Now, don’t get me wrong. I don’t want Series 11 to suck. Maybe, by the tone of everything I’ve written about Chris Chibnall, Series 11 and the Thirteenth Doctor so far, you might be under the impression that I’d be privately happy if Series 11 crashed and burned. Only then, you might think I might be thinking, will Doctor Who’s powers that be realise their folly and put Doctor Who right. Nope. I don’t want Series 11 to suck. I don’t even think it will suck. I think there’s every chance it will be a great, roaring success. But I think there’s equally a chance that it could suck. A bit like Brexit, the thing could go either way, and it’s really difficult, at this point, to predict which way.
The key thing is Chris Chibnall’s apparent willingness to be bold. There’s no more conspicuous evidence of this than his decision to regenerate Peter Capaldi into Jodie Whittaker, but most recently we’ve learned that Chibnall had cast out all of Moffat’s people and brought in an entirely new batch of people to write, direct, produce and set to music Doctor Who. Even before the sex of the Thirteenth Doctor had been revealed, we knew that Chibnall was seriously toying with radical ideas to shake up Doctor Who’s format (before settling for probably the least interesting possibility of a series of ten single episode stories). If nothing else, this tells us that the person in whose vision Series 11 will be molded wants to do Doctor Who differently to how it’s been done, at the very least, in recent memory. That means being bold.
Boldness is good. Boldness is the opposite of timidity, predictability and staleness. Boldness is the opposite of boring. If there’s something Doctor Who should never be, it’s stale and predictable and boring. Doctor Who is supposed to be the antidote to staleness in television. It’s supposed to be bold and daring and it’s supposed to set the imagination aflame and do something radically different from the usual bland diet of undifferentiated soap operas and detective dramas. If a show about an immortal alien who can go anywhere in time and space isn’t going to be bold, then what exactly is the point of it?
To be candid, if Chris Chibnall really is trying to make a clean break from what Doctor Who has been for the last thirteen years successively under Russell T Davies and Steven Moffat and blaze an exciting new direction for the show, then I’m broadly in support of the Chris Chibnall “project” in boldness. I think he has the right idea in this respect, because it really has come time for Doctor Who to reinvent itself.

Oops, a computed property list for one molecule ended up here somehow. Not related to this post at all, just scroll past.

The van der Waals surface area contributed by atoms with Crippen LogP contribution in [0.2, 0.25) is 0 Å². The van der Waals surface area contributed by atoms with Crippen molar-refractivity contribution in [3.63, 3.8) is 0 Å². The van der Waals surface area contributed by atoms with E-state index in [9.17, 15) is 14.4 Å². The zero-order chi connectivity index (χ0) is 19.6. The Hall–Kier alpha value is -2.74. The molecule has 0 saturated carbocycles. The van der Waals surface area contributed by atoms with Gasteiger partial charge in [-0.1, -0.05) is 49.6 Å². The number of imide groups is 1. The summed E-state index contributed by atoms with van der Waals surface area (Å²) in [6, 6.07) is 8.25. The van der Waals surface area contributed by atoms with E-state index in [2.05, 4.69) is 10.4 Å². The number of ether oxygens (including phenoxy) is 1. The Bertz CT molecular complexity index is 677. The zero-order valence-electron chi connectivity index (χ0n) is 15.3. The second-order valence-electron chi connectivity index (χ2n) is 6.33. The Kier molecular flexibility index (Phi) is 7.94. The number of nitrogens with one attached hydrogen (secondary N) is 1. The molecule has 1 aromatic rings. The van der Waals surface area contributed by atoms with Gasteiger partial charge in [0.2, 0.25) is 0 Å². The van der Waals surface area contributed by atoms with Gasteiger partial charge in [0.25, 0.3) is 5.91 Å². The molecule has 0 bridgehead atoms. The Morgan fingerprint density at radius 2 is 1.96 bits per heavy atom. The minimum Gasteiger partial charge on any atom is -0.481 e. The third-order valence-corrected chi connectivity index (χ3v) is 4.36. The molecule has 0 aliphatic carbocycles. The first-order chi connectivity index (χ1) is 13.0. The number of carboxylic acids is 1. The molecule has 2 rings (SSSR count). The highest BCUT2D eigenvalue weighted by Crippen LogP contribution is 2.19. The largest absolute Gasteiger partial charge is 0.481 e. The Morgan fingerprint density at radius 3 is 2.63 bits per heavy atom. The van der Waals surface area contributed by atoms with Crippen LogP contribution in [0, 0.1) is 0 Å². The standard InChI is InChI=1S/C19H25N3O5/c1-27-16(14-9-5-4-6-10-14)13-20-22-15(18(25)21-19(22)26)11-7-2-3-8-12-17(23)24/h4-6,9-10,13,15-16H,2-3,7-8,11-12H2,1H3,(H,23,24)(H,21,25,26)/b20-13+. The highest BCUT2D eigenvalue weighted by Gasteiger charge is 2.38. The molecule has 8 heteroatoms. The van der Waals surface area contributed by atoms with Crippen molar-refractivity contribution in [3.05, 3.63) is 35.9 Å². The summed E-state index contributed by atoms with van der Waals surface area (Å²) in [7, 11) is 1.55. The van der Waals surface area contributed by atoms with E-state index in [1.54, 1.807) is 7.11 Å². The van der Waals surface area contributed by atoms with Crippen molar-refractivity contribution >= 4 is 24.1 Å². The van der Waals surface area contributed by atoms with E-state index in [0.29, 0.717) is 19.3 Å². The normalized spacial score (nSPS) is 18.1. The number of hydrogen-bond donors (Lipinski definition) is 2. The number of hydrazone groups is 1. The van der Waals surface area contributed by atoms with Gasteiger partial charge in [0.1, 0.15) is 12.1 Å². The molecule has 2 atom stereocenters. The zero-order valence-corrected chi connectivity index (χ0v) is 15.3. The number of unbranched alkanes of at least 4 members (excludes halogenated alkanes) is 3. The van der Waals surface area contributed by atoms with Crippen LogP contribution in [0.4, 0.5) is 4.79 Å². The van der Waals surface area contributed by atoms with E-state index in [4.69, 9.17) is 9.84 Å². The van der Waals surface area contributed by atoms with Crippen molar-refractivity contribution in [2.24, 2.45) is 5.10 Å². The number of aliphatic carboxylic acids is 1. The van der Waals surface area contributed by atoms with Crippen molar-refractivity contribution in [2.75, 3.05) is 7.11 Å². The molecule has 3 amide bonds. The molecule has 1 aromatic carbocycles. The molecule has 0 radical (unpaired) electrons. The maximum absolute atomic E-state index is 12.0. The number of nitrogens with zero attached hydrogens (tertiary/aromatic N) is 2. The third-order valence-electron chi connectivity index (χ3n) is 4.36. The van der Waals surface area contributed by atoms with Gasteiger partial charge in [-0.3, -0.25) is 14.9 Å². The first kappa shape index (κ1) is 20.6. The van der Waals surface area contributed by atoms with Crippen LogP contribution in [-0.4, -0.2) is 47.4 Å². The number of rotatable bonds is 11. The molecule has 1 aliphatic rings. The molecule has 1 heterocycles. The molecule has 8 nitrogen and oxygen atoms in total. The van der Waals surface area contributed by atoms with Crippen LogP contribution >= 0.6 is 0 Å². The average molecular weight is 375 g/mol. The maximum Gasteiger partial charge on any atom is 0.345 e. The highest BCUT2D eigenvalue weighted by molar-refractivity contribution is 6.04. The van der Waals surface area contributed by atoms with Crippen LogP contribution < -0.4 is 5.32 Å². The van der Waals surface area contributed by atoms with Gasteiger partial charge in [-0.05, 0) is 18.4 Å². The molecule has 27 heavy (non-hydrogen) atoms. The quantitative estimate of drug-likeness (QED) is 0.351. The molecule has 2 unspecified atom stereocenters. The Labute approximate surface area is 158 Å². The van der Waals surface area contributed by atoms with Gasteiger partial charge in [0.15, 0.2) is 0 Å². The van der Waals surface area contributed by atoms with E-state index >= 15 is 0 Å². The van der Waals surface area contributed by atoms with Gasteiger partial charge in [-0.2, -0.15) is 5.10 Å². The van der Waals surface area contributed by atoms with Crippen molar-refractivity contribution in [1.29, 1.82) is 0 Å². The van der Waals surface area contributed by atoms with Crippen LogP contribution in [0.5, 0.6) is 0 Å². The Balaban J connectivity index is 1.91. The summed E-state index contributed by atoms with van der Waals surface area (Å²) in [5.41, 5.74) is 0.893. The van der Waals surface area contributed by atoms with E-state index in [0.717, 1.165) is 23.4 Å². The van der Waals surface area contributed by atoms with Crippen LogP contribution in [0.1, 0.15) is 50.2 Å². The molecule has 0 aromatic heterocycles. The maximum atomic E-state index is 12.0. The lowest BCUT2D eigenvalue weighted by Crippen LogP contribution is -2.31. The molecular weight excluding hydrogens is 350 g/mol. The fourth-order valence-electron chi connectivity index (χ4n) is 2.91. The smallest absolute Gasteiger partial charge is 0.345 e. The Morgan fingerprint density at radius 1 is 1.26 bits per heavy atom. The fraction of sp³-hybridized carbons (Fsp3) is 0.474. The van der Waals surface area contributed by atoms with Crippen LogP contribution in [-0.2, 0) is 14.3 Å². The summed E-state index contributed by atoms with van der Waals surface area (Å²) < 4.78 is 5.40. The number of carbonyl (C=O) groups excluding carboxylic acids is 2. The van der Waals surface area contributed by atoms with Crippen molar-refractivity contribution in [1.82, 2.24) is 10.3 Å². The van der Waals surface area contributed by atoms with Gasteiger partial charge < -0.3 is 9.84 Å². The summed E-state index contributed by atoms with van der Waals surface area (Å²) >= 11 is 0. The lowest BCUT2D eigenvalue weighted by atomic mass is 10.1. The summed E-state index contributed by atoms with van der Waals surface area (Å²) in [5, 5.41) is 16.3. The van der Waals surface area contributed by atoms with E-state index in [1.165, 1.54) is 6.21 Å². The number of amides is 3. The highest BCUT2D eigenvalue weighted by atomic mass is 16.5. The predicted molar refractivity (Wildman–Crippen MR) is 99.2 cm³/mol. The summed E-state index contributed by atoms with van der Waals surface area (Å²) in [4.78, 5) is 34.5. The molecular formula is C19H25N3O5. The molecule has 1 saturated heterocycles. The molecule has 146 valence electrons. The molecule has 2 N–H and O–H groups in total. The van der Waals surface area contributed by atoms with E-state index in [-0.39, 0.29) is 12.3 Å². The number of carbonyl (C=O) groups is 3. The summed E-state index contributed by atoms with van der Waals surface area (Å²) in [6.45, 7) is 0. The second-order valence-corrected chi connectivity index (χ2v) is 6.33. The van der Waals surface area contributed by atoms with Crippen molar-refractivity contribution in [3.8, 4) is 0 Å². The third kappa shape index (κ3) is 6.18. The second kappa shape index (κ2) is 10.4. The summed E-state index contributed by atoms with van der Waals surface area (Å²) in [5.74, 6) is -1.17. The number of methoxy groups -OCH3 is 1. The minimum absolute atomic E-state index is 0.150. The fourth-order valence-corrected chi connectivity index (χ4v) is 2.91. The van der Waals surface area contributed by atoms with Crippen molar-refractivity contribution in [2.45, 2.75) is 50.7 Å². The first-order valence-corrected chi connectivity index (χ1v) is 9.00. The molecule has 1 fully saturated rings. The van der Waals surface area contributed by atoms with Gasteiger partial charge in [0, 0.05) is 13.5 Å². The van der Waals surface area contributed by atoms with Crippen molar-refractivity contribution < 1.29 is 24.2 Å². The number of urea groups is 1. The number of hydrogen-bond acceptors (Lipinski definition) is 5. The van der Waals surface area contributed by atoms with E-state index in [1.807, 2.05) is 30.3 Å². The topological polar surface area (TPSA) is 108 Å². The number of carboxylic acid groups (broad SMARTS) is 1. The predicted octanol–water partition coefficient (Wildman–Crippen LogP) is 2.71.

I adored Steven Moffat’s Doctor Who, but I’m not an average member of the audience. Under Moffat, the show was steadily losing viewers and increasingly becoming a cult fandom. Simply put, people had become bored with Doctor Who, bored of seeing the same thing every week. Bored of the bloody Daleks all the time. The characters may change every couple of years, but the show basically stays the same, and had stayed basically the same since it returned to the screen with what was then a new lick of paint in 2005. Steven Moffat did a lot differently from Russell T Davies, but the Doctor Who he made was still basically the same show that Davies made, and an average member of the audience, the valorised “casual viewer”, who didn’t know who Russell T Davies and Steven Moffat were, wouldn’t be able to tell the difference between Davies’ Doctor Who and Moffat’s Doctor Who.
In Moffat’s final years, he seemed to recognise that the general audience was growing bored of Doctor Who, and he played increasingly to the fandom — people like me — rather than vainly trying to appeal to a broad general audience (although there was a last gasp attempt at doing this in Series 10).
Ironically, I think the female Doctor decision looks more like a symptom of Doctor Who’s crisis of staleness than anything resembling genuine boldness. Here is a show that had been making basically the same twelve episodes every year since 2005 and which people were increasingly becoming bored of. The big, scary “cancellation” word was being thrown around with more and more seriousness. To remedy the problem of staleness, Doctor Who could sit down and think about how it could reinvent itself to return anew and regenerated, like it did in 2005, or, alternatively, it could perform a cosmetic but attention-grabbing change, like changing the Doctor’s gender, which would buy it a couple more years to continue going on making the same 12 episodes every year as before, just with a woman playing the Doctor now instead of a man.